Holden’s blimp over the MCG during the AFL Grand Final might have upset Toyota, the AFL’s official sponsor, but it was hardly “un-Australian” marketing.
Holden saw a captive audience of thousands at the MCG, and took the opportunity to market to them. Since when has it been “un-Australian” to be creative? Holden was simply using public airspace to advertise its product and it broke no laws in doing so.
Cricket Australia are thinking about asking the government for legislation to stop the same thing happening during the Ashes. But is it the role of government to protect advertisers from other advertisers?
Even less is it the role of government to hand over an asset — in this case the rights to airspace — to an advertiser for free.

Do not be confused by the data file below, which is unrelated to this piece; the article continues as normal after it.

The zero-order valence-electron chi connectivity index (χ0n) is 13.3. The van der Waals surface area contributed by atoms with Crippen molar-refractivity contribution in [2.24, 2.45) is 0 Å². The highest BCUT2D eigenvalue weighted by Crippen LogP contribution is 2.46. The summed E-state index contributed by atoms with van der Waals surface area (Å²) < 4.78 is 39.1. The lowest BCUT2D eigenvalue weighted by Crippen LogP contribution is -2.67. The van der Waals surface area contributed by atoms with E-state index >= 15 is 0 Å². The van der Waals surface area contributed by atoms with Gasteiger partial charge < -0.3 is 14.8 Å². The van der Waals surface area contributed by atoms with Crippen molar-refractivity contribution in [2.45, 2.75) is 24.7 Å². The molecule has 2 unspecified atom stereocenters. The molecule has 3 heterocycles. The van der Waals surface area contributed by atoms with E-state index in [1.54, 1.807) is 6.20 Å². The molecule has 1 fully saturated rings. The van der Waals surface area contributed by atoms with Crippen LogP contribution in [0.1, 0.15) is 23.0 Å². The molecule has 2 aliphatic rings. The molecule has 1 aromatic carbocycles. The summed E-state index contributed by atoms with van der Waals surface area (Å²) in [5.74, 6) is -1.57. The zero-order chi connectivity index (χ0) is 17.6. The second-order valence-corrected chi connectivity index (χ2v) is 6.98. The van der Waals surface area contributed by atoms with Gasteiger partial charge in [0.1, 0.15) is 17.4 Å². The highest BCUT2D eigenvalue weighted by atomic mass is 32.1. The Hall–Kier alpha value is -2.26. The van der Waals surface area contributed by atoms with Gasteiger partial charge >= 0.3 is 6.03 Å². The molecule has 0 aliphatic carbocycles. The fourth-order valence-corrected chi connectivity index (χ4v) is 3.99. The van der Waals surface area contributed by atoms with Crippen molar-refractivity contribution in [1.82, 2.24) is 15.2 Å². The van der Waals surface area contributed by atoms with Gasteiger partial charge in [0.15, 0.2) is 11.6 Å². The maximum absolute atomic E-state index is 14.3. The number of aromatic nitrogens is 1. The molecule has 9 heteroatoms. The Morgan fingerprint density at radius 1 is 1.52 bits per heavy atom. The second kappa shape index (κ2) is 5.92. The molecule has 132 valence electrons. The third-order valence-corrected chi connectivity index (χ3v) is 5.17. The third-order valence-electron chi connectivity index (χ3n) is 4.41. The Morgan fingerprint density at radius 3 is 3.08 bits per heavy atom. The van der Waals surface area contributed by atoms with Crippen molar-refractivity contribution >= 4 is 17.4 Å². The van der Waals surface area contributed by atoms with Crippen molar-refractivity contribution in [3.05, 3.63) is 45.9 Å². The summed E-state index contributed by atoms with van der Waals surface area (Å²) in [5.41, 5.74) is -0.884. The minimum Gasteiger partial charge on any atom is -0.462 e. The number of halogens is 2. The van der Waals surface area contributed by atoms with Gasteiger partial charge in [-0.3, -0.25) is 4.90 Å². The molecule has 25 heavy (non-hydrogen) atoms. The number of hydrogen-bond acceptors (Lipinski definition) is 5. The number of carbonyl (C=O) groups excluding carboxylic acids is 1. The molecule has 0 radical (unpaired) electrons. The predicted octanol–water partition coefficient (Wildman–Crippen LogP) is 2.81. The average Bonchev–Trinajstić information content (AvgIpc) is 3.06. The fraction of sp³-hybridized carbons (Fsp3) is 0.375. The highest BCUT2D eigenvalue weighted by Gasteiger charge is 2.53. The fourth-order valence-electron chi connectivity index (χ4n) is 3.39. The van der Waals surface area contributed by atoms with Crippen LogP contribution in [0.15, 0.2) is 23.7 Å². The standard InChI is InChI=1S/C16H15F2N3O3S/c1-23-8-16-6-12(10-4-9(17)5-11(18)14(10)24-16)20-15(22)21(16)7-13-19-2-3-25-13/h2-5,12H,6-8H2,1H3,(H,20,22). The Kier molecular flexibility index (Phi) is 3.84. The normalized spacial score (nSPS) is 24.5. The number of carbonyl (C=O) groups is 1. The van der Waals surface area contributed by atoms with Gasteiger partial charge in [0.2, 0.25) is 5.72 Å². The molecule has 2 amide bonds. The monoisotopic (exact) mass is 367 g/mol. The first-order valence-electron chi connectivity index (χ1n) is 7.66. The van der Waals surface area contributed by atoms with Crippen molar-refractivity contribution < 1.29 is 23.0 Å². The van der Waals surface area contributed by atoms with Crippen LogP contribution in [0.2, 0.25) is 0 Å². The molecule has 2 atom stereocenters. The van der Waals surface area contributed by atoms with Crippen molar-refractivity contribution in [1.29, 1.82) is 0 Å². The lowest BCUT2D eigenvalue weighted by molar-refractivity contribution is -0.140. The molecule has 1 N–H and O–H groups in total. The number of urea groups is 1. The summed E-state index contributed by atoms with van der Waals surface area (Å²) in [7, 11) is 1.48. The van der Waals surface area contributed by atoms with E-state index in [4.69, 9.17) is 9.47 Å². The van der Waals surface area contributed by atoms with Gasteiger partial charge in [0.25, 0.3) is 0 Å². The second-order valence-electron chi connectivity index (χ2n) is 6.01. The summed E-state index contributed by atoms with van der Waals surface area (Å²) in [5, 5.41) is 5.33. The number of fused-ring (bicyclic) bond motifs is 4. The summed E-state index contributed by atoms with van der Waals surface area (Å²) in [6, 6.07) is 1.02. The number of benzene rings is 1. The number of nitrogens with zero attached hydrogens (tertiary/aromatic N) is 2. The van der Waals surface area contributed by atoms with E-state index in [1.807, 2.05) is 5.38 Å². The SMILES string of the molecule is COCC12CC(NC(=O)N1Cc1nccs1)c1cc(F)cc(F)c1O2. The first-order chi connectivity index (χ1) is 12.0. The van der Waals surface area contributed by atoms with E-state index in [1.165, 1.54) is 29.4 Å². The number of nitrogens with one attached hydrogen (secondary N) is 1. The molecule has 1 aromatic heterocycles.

The solution lies in property rights. If advertisers wanted to stop competitors from flying giant blimps over their events they should pay to buy the airspace.
As it stands, the air has been designated by the government as a public asset, rather than property, and Holden has every right to fly through it. In a truly free-market economy, organisations and individuals would be able to purchase or lease the rights to airspace and utilise it in whatever way they chose.
There already exists a wide range of legislation designed to protect against many forms of ambush marking. The Trade Practices Act protects against ambushing companies engaging in deceptive or misleading conduct, or falsely representing sponsorship deals. Holden did none of these things.
“Ambush marketing” is the market in action. And it’s kind of funny.